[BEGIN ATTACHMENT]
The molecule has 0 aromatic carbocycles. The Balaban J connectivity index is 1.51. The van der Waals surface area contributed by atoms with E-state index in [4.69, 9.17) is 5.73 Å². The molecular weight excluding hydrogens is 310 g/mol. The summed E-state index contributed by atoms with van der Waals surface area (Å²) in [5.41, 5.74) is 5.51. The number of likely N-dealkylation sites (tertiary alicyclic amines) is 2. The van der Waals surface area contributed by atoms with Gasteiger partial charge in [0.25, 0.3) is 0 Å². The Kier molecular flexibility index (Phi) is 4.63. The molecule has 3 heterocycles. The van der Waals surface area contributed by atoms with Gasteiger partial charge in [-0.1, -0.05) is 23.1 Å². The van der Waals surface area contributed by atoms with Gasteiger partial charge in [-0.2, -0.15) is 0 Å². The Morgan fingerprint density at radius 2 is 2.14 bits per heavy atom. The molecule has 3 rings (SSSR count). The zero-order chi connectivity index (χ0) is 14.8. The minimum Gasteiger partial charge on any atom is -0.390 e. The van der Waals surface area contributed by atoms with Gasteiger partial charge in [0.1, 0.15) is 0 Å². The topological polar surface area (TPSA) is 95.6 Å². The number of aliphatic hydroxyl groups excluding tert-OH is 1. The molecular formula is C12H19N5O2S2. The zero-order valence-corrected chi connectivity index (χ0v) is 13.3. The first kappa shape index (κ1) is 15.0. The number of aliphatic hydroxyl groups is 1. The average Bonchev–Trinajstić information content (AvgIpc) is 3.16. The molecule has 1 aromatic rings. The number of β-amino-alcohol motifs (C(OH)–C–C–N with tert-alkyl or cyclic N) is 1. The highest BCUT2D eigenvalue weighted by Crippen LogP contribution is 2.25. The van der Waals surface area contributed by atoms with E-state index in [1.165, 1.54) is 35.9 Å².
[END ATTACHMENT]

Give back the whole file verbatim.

The molecule has 0 aromatic carbocycles. The Balaban J connectivity index is 1.51. The van der Waals surface area contributed by atoms with E-state index in [4.69, 9.17) is 5.73 Å². The molecular weight excluding hydrogens is 310 g/mol. The summed E-state index contributed by atoms with van der Waals surface area (Å²) in [5.41, 5.74) is 5.51. The number of likely N-dealkylation sites (tertiary alicyclic amines) is 2. The van der Waals surface area contributed by atoms with Gasteiger partial charge in [0.25, 0.3) is 0 Å². The Kier molecular flexibility index (Phi) is 4.63. The molecule has 3 heterocycles. The van der Waals surface area contributed by atoms with Gasteiger partial charge in [-0.1, -0.05) is 23.1 Å². The van der Waals surface area contributed by atoms with Gasteiger partial charge in [-0.2, -0.15) is 0 Å². The Morgan fingerprint density at radius 2 is 2.14 bits per heavy atom. The molecule has 3 rings (SSSR count). The zero-order chi connectivity index (χ0) is 14.8. The minimum Gasteiger partial charge on any atom is -0.390 e. The van der Waals surface area contributed by atoms with Gasteiger partial charge in [0.1, 0.15) is 0 Å². The topological polar surface area (TPSA) is 95.6 Å². The number of aliphatic hydroxyl groups excluding tert-OH is 1. The molecular formula is C12H19N5O2S2. The zero-order valence-corrected chi connectivity index (χ0v) is 13.3. The first kappa shape index (κ1) is 15.0. The number of aliphatic hydroxyl groups is 1. The average Bonchev–Trinajstić information content (AvgIpc) is 3.16. The molecule has 1 aromatic rings. The number of β-amino-alcohol motifs (C(OH)–C–C–N with tert-alkyl or cyclic N) is 1. The highest BCUT2D eigenvalue weighted by Crippen LogP contribution is 2.25. The van der Waals surface area contributed by atoms with E-state index in [1.165, 1.54) is 35.9 Å².